First breach-of-contract case stemming from Obama guidance to go to trial
Boston College didn’t trust its chances before a jury in an accused student’s due process lawsuit against the school.
It wanted a bench trial where the judge would issue a verdict – and it wanted to give “John Doe” its own new disciplinary trial on sexual-misconduct charges.
But Doe prevailed, with U.S. District Judge Denise Casper ruling Friday that a jury will consider his breach-of-contract and “basic fairness” claims against the college, school newspaper The Heights reports.
Casper’s ruling came in response to a 1st U.S. Circuit Court of Appeals decision that sent the case, which was originally dismissed, back to trial court.
The appellate judges had found fault with the Title IX proceeding because a senior official discouraged the adjudicators from reaching a “no finding” determination, while another senior official told adjudicators to give special treatment to a “prime alternative culprit” in the case.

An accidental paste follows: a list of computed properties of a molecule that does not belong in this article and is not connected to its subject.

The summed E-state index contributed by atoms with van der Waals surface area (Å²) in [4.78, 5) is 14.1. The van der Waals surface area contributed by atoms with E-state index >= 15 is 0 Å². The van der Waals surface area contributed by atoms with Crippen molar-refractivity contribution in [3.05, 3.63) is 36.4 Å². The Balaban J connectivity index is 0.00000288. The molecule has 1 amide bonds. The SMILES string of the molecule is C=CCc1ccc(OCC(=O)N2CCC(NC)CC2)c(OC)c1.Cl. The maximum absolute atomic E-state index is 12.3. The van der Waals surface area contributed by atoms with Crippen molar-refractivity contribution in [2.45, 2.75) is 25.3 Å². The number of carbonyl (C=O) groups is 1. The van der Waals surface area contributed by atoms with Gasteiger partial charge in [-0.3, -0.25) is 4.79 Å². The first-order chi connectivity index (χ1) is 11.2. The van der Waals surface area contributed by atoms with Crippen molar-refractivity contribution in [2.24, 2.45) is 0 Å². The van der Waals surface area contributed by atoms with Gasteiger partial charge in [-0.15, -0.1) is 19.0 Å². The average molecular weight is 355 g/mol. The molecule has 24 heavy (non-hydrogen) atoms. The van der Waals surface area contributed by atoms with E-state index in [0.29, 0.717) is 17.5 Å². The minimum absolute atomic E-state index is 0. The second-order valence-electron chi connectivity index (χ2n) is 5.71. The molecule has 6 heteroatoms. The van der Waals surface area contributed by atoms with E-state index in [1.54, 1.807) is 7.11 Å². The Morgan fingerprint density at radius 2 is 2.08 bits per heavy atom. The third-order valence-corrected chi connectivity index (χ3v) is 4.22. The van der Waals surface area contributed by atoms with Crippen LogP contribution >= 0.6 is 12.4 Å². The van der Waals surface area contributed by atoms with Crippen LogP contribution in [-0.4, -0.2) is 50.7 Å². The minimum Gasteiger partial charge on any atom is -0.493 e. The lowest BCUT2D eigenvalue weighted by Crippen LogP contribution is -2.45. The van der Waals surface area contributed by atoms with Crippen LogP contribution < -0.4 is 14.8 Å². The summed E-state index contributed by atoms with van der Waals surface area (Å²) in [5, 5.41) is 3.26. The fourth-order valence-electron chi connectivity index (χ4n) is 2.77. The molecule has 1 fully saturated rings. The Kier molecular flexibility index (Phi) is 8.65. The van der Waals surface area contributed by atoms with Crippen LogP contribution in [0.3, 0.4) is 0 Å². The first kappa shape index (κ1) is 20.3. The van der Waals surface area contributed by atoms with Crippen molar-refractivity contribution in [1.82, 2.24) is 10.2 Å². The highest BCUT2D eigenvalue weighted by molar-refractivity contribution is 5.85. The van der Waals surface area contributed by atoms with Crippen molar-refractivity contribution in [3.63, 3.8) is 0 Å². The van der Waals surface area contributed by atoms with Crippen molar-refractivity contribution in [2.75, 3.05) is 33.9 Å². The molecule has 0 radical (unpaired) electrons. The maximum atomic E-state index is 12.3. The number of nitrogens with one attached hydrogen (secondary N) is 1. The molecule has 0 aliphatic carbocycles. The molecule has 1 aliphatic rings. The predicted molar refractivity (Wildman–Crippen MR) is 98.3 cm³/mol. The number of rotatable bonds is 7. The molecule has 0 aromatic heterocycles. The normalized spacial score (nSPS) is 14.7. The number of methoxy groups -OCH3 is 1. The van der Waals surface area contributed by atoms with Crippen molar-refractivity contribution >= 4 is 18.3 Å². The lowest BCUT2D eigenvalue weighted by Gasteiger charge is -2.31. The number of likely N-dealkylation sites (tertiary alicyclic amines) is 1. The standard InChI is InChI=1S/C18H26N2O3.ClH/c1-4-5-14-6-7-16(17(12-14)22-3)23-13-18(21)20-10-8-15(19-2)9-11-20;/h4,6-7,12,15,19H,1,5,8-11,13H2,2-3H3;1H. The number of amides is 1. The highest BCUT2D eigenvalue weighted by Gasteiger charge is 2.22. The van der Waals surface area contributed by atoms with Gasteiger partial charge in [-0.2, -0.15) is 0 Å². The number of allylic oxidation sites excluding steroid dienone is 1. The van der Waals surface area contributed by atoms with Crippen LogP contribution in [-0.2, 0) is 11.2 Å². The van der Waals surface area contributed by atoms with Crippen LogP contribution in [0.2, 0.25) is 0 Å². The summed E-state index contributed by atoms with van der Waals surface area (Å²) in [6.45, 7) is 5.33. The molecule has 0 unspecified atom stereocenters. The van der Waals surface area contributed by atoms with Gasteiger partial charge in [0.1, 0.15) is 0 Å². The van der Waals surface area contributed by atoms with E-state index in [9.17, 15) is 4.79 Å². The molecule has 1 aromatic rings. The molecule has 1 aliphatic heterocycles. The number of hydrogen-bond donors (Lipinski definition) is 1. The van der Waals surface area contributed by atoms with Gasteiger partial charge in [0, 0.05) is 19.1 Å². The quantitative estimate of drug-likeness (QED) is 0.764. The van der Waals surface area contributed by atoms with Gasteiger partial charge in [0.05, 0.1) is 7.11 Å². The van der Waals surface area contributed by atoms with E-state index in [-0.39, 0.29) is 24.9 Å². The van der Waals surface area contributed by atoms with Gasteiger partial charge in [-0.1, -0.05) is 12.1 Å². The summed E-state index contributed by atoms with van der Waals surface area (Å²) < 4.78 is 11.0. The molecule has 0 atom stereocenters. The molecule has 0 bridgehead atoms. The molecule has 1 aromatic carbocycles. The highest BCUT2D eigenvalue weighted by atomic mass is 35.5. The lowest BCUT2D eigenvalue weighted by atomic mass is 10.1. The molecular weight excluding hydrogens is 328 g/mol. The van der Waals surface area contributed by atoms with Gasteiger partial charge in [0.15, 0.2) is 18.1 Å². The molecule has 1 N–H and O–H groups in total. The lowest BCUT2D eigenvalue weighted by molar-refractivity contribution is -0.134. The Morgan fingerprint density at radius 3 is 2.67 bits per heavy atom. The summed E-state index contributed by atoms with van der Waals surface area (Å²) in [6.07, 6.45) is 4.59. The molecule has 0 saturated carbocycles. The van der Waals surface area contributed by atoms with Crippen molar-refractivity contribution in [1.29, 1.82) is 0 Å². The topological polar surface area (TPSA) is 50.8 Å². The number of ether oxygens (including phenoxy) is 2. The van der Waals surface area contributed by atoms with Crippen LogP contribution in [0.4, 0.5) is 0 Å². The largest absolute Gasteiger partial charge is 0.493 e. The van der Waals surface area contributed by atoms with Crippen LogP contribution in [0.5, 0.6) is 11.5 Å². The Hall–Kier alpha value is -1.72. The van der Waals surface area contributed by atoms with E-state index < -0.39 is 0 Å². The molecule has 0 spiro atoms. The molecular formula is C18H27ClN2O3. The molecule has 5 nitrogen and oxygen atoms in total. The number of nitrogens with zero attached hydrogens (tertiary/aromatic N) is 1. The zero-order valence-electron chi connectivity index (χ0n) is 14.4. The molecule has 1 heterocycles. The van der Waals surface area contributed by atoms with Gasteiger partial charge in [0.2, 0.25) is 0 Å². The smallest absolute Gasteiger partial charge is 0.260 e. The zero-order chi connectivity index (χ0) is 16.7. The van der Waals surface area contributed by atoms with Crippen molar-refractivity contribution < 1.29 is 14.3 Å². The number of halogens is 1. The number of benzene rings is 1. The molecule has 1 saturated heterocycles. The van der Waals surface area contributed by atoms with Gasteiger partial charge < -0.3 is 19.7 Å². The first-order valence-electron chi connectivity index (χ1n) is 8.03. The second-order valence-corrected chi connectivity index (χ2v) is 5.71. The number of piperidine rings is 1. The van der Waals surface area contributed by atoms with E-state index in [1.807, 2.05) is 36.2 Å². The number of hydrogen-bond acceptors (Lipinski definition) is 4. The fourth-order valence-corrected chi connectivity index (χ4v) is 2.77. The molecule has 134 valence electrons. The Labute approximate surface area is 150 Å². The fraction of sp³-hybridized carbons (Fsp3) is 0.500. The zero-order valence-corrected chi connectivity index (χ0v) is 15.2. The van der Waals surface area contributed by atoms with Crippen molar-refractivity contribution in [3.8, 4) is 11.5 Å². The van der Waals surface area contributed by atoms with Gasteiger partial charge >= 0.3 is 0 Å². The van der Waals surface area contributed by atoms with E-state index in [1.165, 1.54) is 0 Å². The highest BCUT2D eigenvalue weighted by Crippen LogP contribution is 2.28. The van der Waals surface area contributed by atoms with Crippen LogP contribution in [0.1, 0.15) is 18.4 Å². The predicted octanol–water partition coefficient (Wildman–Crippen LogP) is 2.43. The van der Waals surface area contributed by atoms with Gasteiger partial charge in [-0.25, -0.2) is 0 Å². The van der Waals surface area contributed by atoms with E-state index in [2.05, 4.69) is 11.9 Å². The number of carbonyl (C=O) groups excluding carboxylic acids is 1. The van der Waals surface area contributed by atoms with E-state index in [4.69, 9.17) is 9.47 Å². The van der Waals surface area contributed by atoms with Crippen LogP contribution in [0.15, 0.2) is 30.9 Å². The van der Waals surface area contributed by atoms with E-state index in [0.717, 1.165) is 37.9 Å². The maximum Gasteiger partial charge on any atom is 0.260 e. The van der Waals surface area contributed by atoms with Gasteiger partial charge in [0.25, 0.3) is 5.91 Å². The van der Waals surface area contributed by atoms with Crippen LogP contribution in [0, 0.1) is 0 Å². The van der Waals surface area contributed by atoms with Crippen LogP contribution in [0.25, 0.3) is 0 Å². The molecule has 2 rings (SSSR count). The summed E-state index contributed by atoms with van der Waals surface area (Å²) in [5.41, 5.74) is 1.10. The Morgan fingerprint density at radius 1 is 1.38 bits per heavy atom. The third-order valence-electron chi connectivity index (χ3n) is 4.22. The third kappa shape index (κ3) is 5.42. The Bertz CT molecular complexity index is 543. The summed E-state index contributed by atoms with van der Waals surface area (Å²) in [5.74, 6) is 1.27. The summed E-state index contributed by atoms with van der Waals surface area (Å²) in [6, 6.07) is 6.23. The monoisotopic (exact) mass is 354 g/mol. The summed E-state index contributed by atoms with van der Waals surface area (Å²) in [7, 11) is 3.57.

The college had argued before Casper that a jury need not consider the issues because the 1st Circuit had only found problems with its first proceeding against Doe, now six years old, for which Doe’s only relief would be an order vacating the finding against him. At that point, he’d get a new Title IX proceeding, not monetary damages.
Casper said none of the cases the college cited is applicable, however. The parties must submit a proposed trial date by Friday, according to The Heights:
The trial is tentatively scheduled for the first quarter of 2019. It is the first breach of contract lawsuit to go to jury trial after the “Dear Colleague” letter was issued in 2011 by the Obama administration that redefined Title IX guidelines.
It is the second due process lawsuit to go to a jury trial: In 2011—eight months after the Obama letter was issued—the University of the South went to trial with a plaintiff identified only as “John Doe.” Doe won $26,500 of a requested $5.5 million on a fairness of process argument. The circumstances surrounding that process were much different from the circumstances surrounding the BC case.
Charles Wayne, one of the lawyers who argued on behalf of the plaintiff against the University of the South, is arguing the case on behalf of the plaintiff in the lawsuit against BC.